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About 1,000 tornadoes strike the United States each year, causing billions of dollars in damage and killing about 60 people on average. Tracking data show that they’re becoming increasingly common in the southeast, and less frequent in “Tornado Alley,” which stretches across the Great Plains. Scientists lack a clear understanding of how tornadoes form, but a more urgent challenge is to develop more accurate prediction and warning systems. It requires a fine balance: Without warnings, people can’t shelter, but if they experience too many false alarms, they’ll become inured.
One way to improve tornado prediction tools might be to listen better, according to mechanical engineer Brian Elbing at Oklahoma State University in Stillwater, in the heart of Tornado Alley. He doesn’t mean any sounds audible to human ears, though. As long ago as the 1960s, researchers reported evidence that tornadoes emit signature sounds at frequencies that fall outside the range of human hearing. People can hear down to about 20 Hertz—which sounds like a low rumble—but a tornado’s song likely falls somewhere between 1 and 10 Hertz.
Brandon White, a graduate student in Elbing’s lab, discussed their recent analyses of the infrasound signature of tornadoes at the 73rd Annual Meeting of the American Physical Society’s Division of Fluid Dynamics.
Elbing said these infrasound signatures had seemed like a promising avenue of research, at least until radar emerged as a frontrunner technology for warning systems. Acoustic-based approaches took a back seat for decades. “Now we’ve made a lot of advances with radar systems and monitoring, but there are still limitations. Radar requires line of sight measurements.” But line of sight can be tricky in hilly places like the Southeast, where the majority of tornado deaths occur.
Maybe it’s time to revisit those acoustic approaches, said Elbing. In 2017, his research group recorded infrasound bursts from a supercell that produced a small tornado near Perkins, Oklahoma. When they analyzed the data, they found that the vibrations began before the tornado formed.
Researchers still know little about the fluid dynamics of tornadoes. “To date there have been eight trusted measurements of pressure inside a tornado, and no classical theory predicts them,” said Elbing. He doesn’t know how the sound is produced, either, but knowing the cause isn’t required for an alarm system. The idea of an acoustics-based system is straightforward.
“If I dropped a glass behind you and it shattered, you don’t need to turn around to know what happened,” said Elbing. “That sound gives you a good sense of your immediate environment.” Infrasound vibrations can travel over long distances quickly, and through different media. “We could detect tornadoes from 100 miles away.”
Members of Elbing’s research group also described a sensor array for detecting tornadoes via acoustics and presented findings from studies on how infrasound vibrations travel through the atmosphere. The work on infrasound tornado signatures was supported by a grant from NOAA.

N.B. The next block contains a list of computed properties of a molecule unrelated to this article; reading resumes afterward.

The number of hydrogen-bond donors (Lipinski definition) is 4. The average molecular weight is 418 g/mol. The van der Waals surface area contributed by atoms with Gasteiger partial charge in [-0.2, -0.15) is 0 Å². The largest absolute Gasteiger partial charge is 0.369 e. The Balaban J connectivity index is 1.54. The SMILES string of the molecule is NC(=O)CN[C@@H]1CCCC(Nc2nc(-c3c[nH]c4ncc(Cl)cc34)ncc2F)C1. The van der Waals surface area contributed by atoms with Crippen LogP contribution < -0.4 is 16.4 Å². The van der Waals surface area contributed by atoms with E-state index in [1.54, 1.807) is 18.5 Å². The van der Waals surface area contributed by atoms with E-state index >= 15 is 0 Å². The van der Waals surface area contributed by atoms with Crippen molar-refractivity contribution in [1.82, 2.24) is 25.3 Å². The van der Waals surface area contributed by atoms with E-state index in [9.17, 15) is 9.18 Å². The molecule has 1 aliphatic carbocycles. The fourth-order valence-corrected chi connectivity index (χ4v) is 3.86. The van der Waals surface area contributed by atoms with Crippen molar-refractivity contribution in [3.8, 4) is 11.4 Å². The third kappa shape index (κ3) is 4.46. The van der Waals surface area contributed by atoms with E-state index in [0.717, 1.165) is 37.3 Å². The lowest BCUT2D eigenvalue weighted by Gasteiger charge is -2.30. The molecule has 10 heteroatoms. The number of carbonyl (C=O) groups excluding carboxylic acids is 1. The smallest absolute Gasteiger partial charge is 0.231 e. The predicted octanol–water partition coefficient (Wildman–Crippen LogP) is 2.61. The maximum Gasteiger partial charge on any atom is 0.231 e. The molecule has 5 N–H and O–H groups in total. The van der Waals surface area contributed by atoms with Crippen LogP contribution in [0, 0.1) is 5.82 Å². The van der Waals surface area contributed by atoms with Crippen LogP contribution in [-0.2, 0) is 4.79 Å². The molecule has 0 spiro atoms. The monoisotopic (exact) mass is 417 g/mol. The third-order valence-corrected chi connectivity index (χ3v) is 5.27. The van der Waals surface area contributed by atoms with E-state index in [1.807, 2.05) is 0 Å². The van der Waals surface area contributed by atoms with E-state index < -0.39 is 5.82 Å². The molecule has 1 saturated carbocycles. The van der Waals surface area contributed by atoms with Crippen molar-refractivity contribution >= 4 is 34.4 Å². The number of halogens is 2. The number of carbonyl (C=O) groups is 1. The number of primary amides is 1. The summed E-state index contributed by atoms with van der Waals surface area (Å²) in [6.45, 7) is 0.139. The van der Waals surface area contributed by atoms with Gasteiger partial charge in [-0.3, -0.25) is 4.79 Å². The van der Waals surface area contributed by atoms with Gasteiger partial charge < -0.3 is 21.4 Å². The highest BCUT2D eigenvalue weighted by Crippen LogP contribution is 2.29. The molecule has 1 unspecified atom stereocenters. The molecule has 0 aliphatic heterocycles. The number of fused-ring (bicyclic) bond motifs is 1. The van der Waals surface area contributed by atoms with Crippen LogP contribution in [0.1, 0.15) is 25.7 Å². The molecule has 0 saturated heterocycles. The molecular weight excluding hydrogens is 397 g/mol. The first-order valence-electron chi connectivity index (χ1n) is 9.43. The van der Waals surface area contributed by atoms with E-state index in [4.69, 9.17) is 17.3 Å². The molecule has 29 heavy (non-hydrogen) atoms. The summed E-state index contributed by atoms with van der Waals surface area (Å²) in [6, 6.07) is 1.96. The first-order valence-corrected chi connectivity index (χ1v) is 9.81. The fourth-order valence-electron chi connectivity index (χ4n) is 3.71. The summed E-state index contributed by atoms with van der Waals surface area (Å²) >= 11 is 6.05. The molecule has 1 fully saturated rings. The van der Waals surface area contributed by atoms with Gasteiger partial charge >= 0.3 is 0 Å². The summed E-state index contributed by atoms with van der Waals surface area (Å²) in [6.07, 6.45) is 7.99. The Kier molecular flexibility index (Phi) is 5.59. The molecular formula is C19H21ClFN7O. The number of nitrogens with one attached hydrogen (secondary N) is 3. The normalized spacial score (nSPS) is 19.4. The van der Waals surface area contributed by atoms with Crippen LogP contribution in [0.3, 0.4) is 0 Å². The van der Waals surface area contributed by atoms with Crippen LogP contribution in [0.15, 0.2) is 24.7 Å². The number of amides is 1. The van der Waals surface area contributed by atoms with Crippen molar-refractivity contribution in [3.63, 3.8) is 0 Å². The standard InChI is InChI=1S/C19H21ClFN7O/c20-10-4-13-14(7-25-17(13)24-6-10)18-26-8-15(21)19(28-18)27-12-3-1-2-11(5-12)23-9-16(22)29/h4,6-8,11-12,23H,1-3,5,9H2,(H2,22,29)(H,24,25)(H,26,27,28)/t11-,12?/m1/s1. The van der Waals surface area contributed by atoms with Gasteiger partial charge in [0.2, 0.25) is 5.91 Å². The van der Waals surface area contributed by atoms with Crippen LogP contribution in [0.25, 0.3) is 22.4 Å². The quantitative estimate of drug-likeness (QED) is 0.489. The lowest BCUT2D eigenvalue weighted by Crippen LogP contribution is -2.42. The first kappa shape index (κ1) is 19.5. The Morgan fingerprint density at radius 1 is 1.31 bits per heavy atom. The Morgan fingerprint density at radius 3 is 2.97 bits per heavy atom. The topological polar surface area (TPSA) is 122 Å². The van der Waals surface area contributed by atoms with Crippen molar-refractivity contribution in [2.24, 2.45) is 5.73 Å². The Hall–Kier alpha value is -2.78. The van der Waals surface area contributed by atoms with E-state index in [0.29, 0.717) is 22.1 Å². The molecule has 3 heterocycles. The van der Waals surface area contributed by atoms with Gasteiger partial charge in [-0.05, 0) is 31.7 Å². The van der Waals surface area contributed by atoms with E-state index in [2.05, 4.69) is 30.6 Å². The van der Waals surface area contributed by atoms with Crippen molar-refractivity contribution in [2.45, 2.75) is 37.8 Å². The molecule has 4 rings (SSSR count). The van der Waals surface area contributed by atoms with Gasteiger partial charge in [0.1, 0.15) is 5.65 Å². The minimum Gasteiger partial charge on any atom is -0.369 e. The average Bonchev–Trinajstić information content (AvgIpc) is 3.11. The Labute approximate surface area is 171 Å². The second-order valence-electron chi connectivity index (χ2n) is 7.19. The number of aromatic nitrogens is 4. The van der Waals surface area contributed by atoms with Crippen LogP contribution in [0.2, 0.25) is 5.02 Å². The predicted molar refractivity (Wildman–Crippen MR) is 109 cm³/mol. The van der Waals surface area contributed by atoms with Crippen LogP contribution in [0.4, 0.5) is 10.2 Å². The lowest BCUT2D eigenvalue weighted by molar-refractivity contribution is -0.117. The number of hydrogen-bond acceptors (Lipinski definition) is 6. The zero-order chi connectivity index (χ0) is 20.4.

Other sessions during the Division of Fluid Dynamics meeting similarly addressed ways to study and predict extreme events. During a session on nonlinear dynamics, MIT engineer Qiqi Wang revisited the butterfly effect, a well-known phenomena in fluid dynamics that asks whether a butterfly flapping its wings in Brazil could trigger a tornado in Texas.
What’s unclear is whether the butterfly wings can lead to changes in the longtime statistics of the climate. By investigating the question computationally in small chaotic systems, he found that small perturbations can, indeed, effect long-term changes, a finding that suggests even small efforts can lead to lasting changes in the climate of a system.
During the same session, mechanical engineer Antoine Blanchard, a postdoctoral researcher at MIT, introduced a smart sampling algorithm designed to help quantify and predict extreme events—like extreme storms or cyclones, for example. Extreme events occur with low probability, he said, and therefore require large amounts of data, which can be expensive to generate, computationally or experimentally. Blanchard, whose background is in fluid dynamics, wanted to find a way to identify outliers more economically. “We’re trying to identify those dangerous states using as few simulations as possible.”
The algorithm he designed is a kind of black box: Any dynamical state can be fed as an input, and the algorithm will return a measure of the dangerousness of that state.
“We’re trying to find the doors to danger. If you open that particular door, will the system remain quiescent, or will it go crazy?” asked Blanchard. “What are the states and conditions—like weather conditions, for example—that if you were to evolve them over time could cause a cyclone or storm?”
Blanchard said he’s still refining the algorithm but hopes to start applying it to real data and large-scale experiments soon. He also said it may have implications beyond the weather, in any system that produces extreme events. “It’s a very general algorithm.”
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